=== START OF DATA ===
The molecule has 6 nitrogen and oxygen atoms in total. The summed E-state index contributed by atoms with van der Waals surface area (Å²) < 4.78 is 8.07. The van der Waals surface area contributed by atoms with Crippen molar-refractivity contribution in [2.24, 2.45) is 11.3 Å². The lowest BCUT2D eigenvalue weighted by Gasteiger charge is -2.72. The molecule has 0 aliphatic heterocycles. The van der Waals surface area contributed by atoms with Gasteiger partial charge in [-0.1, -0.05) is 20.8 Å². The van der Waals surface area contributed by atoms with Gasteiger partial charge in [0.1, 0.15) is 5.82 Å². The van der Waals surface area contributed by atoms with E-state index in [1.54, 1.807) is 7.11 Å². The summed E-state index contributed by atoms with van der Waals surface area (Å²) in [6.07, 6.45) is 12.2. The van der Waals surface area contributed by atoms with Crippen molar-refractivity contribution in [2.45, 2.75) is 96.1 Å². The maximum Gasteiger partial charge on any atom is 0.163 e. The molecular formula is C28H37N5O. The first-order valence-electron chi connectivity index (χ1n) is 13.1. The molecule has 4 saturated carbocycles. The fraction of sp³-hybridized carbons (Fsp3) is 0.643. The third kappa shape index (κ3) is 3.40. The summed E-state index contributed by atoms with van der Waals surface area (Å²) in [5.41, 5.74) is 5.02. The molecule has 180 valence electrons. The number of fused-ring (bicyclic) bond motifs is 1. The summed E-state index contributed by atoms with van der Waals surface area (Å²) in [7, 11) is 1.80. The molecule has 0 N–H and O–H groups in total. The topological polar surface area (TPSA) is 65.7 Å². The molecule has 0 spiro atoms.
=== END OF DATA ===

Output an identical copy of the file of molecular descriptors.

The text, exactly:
The molecule has 6 nitrogen and oxygen atoms in total. The summed E-state index contributed by atoms with van der Waals surface area (Å²) < 4.78 is 8.07. The van der Waals surface area contributed by atoms with Crippen molar-refractivity contribution in [2.24, 2.45) is 11.3 Å². The lowest BCUT2D eigenvalue weighted by Gasteiger charge is -2.72. The molecule has 0 aliphatic heterocycles. The van der Waals surface area contributed by atoms with Gasteiger partial charge in [-0.1, -0.05) is 20.8 Å². The van der Waals surface area contributed by atoms with Gasteiger partial charge in [0.1, 0.15) is 5.82 Å². The van der Waals surface area contributed by atoms with E-state index in [1.54, 1.807) is 7.11 Å². The summed E-state index contributed by atoms with van der Waals surface area (Å²) in [6.07, 6.45) is 12.2. The van der Waals surface area contributed by atoms with Crippen molar-refractivity contribution in [2.45, 2.75) is 96.1 Å². The maximum Gasteiger partial charge on any atom is 0.163 e. The molecular formula is C28H37N5O. The first-order valence-electron chi connectivity index (χ1n) is 13.1. The molecule has 4 saturated carbocycles. The fraction of sp³-hybridized carbons (Fsp3) is 0.643. The third kappa shape index (κ3) is 3.40. The summed E-state index contributed by atoms with van der Waals surface area (Å²) in [5.41, 5.74) is 5.02. The molecule has 180 valence electrons. The number of fused-ring (bicyclic) bond motifs is 1. The summed E-state index contributed by atoms with van der Waals surface area (Å²) in [7, 11) is 1.80. The molecule has 0 N–H and O–H groups in total. The topological polar surface area (TPSA) is 65.7 Å². The molecule has 0 spiro atoms.